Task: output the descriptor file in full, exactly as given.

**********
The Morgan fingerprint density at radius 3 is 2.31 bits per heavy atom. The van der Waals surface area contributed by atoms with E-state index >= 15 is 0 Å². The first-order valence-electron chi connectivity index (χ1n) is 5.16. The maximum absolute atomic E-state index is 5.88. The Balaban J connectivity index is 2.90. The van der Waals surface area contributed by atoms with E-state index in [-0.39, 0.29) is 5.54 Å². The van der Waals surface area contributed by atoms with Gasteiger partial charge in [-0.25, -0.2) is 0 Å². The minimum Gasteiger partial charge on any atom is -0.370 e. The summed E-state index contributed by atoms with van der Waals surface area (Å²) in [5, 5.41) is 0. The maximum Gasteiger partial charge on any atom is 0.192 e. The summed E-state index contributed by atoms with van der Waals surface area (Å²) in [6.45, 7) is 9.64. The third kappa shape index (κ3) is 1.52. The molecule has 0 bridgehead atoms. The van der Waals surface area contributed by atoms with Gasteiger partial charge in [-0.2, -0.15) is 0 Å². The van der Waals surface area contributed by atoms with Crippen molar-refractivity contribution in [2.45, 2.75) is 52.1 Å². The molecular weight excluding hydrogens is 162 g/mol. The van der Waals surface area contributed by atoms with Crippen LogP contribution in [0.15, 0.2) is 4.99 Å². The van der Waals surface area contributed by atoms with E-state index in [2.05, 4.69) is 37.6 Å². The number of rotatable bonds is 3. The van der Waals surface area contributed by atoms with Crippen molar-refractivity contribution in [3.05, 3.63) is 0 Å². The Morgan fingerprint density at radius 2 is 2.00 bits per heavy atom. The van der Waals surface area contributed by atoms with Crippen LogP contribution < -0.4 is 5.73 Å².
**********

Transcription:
The Morgan fingerprint density at radius 3 is 2.31 bits per heavy atom. The van der Waals surface area contributed by atoms with E-state index >= 15 is 0 Å². The first-order valence-electron chi connectivity index (χ1n) is 5.16. The maximum absolute atomic E-state index is 5.88. The Balaban J connectivity index is 2.90. The van der Waals surface area contributed by atoms with E-state index in [-0.39, 0.29) is 5.54 Å². The van der Waals surface area contributed by atoms with Gasteiger partial charge in [-0.25, -0.2) is 0 Å². The minimum Gasteiger partial charge on any atom is -0.370 e. The summed E-state index contributed by atoms with van der Waals surface area (Å²) in [5, 5.41) is 0. The maximum Gasteiger partial charge on any atom is 0.192 e. The summed E-state index contributed by atoms with van der Waals surface area (Å²) in [6.45, 7) is 9.64. The third kappa shape index (κ3) is 1.52. The molecule has 0 bridgehead atoms. The van der Waals surface area contributed by atoms with Gasteiger partial charge in [-0.2, -0.15) is 0 Å². The van der Waals surface area contributed by atoms with Crippen molar-refractivity contribution in [2.45, 2.75) is 52.1 Å². The molecular weight excluding hydrogens is 162 g/mol. The van der Waals surface area contributed by atoms with Crippen LogP contribution in [0.15, 0.2) is 4.99 Å². The van der Waals surface area contributed by atoms with E-state index in [2.05, 4.69) is 37.6 Å². The number of rotatable bonds is 3. The van der Waals surface area contributed by atoms with Crippen molar-refractivity contribution in [3.05, 3.63) is 0 Å². The Morgan fingerprint density at radius 2 is 2.00 bits per heavy atom. The van der Waals surface area contributed by atoms with Crippen LogP contribution < -0.4 is 5.73 Å².